Outsourcing your payroll run can help reduce errors. At the same time, it can ensure you comply with ever-more complex regulations.
If you run a small business and manage your own payroll, the chances are that you’ve already seen at first hand some of the problems that can inevitably arise. It’s a time-consuming and increasingly complex process as regulations change. After all, we now live in a world of auto-enrolment and realtime reporting. There are significant risks to your business if you’re unable to keep up with the latest rules.
Errors aren’t just inconvenient and potentially costly. They also have a human consequence, as your members of staff are depending on seeing their salary move seamlessly into their bank accounts once a month. There are mortgages and gas bills to pay, which means morale can dip very quickly if there are glitches in the system.
So what are your options? You can battle on with one of your staff members handling payroll in-house – perhaps combining the job with another important accounting role – or you can choose to outsource the function to your accountant.
Of course, there are costs involved in any decision to outsource, but when you factor in both the internal cost savings and the time your own staff save, it can really start to make sense.
What if you’re able to free someone up a day or two a week, for instance? How might that additional productivity within your accounting function help your business? There may also be savings on payroll software, which needs to be constantly upgraded to keep abreast of the latest changes in tax and national insurance.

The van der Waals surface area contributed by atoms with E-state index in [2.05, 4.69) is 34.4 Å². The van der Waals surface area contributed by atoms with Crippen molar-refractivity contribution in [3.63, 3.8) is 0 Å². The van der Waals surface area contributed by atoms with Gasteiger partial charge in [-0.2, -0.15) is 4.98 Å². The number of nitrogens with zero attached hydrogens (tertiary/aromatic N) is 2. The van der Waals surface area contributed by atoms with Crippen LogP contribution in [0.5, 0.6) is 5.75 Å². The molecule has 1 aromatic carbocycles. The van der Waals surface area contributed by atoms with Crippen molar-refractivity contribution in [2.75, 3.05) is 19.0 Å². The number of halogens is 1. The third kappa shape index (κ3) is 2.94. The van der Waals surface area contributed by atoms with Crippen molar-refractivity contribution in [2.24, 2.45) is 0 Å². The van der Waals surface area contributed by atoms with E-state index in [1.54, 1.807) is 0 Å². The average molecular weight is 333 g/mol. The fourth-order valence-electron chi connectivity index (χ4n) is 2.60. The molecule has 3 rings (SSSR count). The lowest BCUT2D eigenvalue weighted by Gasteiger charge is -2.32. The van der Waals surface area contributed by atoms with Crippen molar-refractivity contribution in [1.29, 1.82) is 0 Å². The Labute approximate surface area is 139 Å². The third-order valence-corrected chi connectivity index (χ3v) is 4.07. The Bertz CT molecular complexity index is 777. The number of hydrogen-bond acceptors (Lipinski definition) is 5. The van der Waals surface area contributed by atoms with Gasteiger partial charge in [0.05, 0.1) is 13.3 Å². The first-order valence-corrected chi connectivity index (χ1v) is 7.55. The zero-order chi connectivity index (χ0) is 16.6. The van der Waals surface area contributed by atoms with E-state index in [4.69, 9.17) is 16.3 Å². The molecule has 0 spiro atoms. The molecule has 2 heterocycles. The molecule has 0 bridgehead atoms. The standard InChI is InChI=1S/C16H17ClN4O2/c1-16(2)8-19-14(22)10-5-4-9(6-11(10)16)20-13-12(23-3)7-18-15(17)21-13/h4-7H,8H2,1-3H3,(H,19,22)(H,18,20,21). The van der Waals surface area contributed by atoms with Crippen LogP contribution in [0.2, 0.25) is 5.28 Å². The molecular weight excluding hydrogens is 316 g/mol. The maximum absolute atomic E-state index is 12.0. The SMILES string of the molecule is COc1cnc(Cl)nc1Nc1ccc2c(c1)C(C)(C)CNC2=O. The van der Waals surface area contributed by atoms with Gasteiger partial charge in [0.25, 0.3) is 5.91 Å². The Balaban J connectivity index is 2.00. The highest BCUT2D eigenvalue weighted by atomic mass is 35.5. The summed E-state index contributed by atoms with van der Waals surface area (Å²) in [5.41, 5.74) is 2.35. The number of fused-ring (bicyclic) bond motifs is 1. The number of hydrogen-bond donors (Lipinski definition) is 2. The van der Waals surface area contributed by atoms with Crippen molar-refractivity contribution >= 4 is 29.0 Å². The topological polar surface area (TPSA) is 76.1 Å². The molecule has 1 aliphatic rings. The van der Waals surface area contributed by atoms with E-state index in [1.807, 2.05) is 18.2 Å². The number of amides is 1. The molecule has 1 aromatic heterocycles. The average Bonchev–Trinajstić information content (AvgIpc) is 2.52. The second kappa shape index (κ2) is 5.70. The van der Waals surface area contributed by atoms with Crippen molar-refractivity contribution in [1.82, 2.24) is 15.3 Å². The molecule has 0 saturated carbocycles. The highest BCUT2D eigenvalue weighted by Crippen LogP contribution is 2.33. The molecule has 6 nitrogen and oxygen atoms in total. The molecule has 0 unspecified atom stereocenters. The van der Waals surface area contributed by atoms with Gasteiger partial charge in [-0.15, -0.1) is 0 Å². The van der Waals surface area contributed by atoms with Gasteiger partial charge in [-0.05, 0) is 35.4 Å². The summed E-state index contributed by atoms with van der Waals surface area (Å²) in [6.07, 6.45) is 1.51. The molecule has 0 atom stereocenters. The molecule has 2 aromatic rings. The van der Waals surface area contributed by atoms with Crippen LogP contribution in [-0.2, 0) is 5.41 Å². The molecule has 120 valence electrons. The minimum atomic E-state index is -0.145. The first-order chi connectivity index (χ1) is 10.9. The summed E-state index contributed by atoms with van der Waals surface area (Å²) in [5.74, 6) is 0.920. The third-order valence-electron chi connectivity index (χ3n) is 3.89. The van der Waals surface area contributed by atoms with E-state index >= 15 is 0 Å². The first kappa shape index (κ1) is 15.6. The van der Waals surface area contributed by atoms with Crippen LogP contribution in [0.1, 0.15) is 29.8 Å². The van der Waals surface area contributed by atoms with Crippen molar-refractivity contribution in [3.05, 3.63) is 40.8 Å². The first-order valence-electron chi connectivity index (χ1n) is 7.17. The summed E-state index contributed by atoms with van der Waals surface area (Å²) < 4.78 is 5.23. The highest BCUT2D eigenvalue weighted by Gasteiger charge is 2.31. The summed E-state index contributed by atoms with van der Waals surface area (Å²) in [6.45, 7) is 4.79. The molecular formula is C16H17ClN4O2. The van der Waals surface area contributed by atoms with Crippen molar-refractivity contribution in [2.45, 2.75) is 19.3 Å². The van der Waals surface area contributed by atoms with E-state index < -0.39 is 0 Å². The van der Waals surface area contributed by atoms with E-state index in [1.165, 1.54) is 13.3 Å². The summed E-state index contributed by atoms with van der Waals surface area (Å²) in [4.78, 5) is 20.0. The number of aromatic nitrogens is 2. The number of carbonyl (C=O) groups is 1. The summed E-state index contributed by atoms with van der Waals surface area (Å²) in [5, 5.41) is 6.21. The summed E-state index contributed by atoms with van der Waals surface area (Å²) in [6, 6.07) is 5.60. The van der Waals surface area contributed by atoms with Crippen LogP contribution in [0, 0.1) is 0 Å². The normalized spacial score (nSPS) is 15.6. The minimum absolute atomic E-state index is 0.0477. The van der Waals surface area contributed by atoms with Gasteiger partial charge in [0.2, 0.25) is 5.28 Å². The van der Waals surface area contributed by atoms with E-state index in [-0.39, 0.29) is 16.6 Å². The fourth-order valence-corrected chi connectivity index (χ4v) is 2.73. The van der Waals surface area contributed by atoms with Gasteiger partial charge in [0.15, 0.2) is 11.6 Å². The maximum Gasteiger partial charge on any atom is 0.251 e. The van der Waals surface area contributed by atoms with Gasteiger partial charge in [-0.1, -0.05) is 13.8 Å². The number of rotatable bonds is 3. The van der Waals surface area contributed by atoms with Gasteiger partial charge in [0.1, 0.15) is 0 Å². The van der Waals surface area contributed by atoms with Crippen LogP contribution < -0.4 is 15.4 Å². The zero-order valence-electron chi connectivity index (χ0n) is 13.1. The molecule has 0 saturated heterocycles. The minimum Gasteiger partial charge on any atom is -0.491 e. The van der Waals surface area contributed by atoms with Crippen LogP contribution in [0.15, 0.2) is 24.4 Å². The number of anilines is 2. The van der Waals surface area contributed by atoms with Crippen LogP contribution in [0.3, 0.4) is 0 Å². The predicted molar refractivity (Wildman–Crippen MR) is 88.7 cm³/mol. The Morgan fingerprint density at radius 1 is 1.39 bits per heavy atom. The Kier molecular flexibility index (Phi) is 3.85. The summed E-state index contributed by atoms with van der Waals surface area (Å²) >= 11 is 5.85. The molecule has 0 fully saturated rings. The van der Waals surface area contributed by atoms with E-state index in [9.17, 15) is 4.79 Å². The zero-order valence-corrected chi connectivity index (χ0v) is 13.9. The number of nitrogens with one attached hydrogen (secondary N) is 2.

By using your accountant, you can be sure of a reliable service that won’t come to a halt just because an individual is off sick. You won’t have to worry either about keeping your own staff constantly trained and updated. At the same time, you can reduce any potential risk to the business which can arise from unfortunate errors and remain compliant with HMRC.
Although outsourcing isn’t right for every business – and you have to make a judgement based on your own particular circumstances – it’s certainly worth starting the discussion with your accountant. Too often, inertia and inaction can be an obstacle to real savings in time and cost.